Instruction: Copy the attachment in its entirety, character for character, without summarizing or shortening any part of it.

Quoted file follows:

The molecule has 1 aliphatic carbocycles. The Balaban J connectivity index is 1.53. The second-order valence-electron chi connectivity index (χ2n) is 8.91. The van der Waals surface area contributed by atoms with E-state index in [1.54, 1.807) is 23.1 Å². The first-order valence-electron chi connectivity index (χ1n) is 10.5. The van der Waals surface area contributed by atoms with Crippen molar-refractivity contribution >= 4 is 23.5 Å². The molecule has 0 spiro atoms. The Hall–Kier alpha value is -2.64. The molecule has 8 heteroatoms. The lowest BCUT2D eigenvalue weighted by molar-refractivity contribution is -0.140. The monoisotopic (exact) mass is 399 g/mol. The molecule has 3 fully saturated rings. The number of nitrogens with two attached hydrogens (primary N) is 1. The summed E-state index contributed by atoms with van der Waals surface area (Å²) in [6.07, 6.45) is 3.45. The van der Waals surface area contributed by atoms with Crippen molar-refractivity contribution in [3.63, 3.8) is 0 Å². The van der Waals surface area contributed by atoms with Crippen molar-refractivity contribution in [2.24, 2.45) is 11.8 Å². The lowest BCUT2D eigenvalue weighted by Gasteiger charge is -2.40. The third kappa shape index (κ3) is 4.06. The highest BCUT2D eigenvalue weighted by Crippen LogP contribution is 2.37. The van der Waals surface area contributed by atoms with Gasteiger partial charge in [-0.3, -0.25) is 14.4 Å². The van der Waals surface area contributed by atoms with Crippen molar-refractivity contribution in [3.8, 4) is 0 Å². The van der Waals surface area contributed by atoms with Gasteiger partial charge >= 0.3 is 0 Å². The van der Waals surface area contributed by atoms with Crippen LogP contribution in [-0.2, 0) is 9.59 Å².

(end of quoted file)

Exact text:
The molecule has 1 aliphatic carbocycles. The Balaban J connectivity index is 1.53. The second-order valence-electron chi connectivity index (χ2n) is 8.91. The van der Waals surface area contributed by atoms with E-state index in [1.54, 1.807) is 23.1 Å². The first-order valence-electron chi connectivity index (χ1n) is 10.5. The van der Waals surface area contributed by atoms with Crippen molar-refractivity contribution >= 4 is 23.5 Å². The molecule has 0 spiro atoms. The Hall–Kier alpha value is -2.64. The molecule has 8 heteroatoms. The lowest BCUT2D eigenvalue weighted by molar-refractivity contribution is -0.140. The monoisotopic (exact) mass is 399 g/mol. The molecule has 3 fully saturated rings. The number of nitrogens with two attached hydrogens (primary N) is 1. The summed E-state index contributed by atoms with van der Waals surface area (Å²) in [6.07, 6.45) is 3.45. The van der Waals surface area contributed by atoms with Crippen molar-refractivity contribution in [3.63, 3.8) is 0 Å². The van der Waals surface area contributed by atoms with Crippen molar-refractivity contribution in [2.24, 2.45) is 11.8 Å². The lowest BCUT2D eigenvalue weighted by Gasteiger charge is -2.40. The third kappa shape index (κ3) is 4.06. The highest BCUT2D eigenvalue weighted by Crippen LogP contribution is 2.37. The van der Waals surface area contributed by atoms with Gasteiger partial charge in [-0.3, -0.25) is 14.4 Å². The van der Waals surface area contributed by atoms with Crippen molar-refractivity contribution in [3.8, 4) is 0 Å². The van der Waals surface area contributed by atoms with Gasteiger partial charge >= 0.3 is 0 Å². The van der Waals surface area contributed by atoms with Crippen LogP contribution in [-0.2, 0) is 9.59 Å².